Abstract # 13156 Poster # 77:

Scheduled for Thursday, August 9, 2018 06:00 PM-08:00 PM: (Chula Vista ) Poster Presentation


EFFECTS OF BREEDING AGE RHESUS MACAQUE FEMALES ON MALE-TO-MALE DOMINANCE, TRAUMA RATES AND GROOMING DURING LARGE GROUP INTRODUCTIONS

M. A. Bloomsmith, S. Moss, M. Wilson, R. Stavisky, T. Meeker and C. Long
Yerkes National Primate Res. Ctr., Emory University, Atlanta, GA 30329, USA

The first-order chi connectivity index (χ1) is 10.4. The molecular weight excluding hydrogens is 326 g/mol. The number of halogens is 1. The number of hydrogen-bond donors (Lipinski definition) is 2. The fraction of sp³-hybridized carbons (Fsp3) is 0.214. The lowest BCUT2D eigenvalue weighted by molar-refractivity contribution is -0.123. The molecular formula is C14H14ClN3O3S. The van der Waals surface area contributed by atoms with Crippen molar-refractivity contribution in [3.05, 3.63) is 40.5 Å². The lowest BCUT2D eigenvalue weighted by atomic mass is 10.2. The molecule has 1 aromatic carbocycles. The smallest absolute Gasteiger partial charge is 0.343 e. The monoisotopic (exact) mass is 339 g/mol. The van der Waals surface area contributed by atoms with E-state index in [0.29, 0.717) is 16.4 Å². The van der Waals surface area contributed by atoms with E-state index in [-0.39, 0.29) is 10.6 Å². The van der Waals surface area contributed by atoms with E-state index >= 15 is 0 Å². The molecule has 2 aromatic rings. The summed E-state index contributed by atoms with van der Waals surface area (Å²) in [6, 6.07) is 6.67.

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     Multi-male cohorts are important for reproductive success, genetic diversity, and social stability in large breeding groups of rhesus macaques. Maintaining stable breeder male groups that can rotate into different female groups every 3-4 years can be challenging due to aggression and dominance changes following exposure to novel females. Three groups of 3 to 7 males (N=15) established for >72 months were assessed (50 hours observation/group) for baseline dominance, grooming and trauma data prior to their introduction to females and during the first 4-weeks of introduction to females (41 to 100 hours observation/group). Two of the male groups (n=5,3) maintained the dominance ranks they had prior to the introduction (Spearman’s rho=1.0; p=0.02; 0.33), while all experienced a decrease in male/male grooming (85-100% reduction) and the incidence of males receiving trauma increased by 93%. Two groups successfully integrated with females; the one that was disbanded due to severe wounding had very low grooming rates throughout the study. One of the successful male groups experienced increased trauma rates (0.07/monkey/day to 0.33) and a dominance shift (Spearman’s rho= 0.89; p=0.01), but were nonetheless integrated into the female group. We conclude that even well-established male groups may experience dominance and grooming relationship changes during introduction to females, but these do not necessarily preclude successful group integration. Future work will focus on more detailed characterization of male/male relationships prior to introductions.